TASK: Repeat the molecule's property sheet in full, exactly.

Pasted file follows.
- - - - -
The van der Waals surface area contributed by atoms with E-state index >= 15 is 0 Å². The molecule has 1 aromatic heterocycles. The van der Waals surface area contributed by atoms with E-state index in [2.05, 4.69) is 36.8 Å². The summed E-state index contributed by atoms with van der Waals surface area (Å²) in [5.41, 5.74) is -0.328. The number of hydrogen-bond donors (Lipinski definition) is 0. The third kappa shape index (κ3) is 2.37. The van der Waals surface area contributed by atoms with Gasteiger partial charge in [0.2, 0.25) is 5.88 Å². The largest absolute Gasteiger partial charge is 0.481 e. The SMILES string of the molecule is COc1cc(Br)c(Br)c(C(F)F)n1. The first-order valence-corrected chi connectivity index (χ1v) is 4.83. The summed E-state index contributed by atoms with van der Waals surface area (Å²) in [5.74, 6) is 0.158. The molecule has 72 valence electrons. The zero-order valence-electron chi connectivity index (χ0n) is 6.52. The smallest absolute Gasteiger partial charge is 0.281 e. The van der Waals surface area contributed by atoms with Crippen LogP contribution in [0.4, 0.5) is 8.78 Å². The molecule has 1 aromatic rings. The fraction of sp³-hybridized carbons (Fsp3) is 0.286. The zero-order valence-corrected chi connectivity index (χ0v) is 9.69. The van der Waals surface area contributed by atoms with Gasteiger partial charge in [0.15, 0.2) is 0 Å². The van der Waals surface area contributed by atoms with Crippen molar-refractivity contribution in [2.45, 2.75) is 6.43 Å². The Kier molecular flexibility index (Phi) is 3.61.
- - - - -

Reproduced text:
The van der Waals surface area contributed by atoms with E-state index >= 15 is 0 Å². The molecule has 1 aromatic heterocycles. The van der Waals surface area contributed by atoms with E-state index in [2.05, 4.69) is 36.8 Å². The summed E-state index contributed by atoms with van der Waals surface area (Å²) in [5.41, 5.74) is -0.328. The number of hydrogen-bond donors (Lipinski definition) is 0. The third kappa shape index (κ3) is 2.37. The van der Waals surface area contributed by atoms with Gasteiger partial charge in [0.2, 0.25) is 5.88 Å². The largest absolute Gasteiger partial charge is 0.481 e. The SMILES string of the molecule is COc1cc(Br)c(Br)c(C(F)F)n1. The first-order valence-corrected chi connectivity index (χ1v) is 4.83. The summed E-state index contributed by atoms with van der Waals surface area (Å²) in [5.74, 6) is 0.158. The molecule has 72 valence electrons. The zero-order valence-electron chi connectivity index (χ0n) is 6.52. The smallest absolute Gasteiger partial charge is 0.281 e. The van der Waals surface area contributed by atoms with Crippen LogP contribution in [0.4, 0.5) is 8.78 Å². The molecule has 1 aromatic rings. The fraction of sp³-hybridized carbons (Fsp3) is 0.286. The zero-order valence-corrected chi connectivity index (χ0v) is 9.69. The van der Waals surface area contributed by atoms with Gasteiger partial charge in [0.15, 0.2) is 0 Å². The van der Waals surface area contributed by atoms with Crippen molar-refractivity contribution in [2.45, 2.75) is 6.43 Å². The Kier molecular flexibility index (Phi) is 3.61.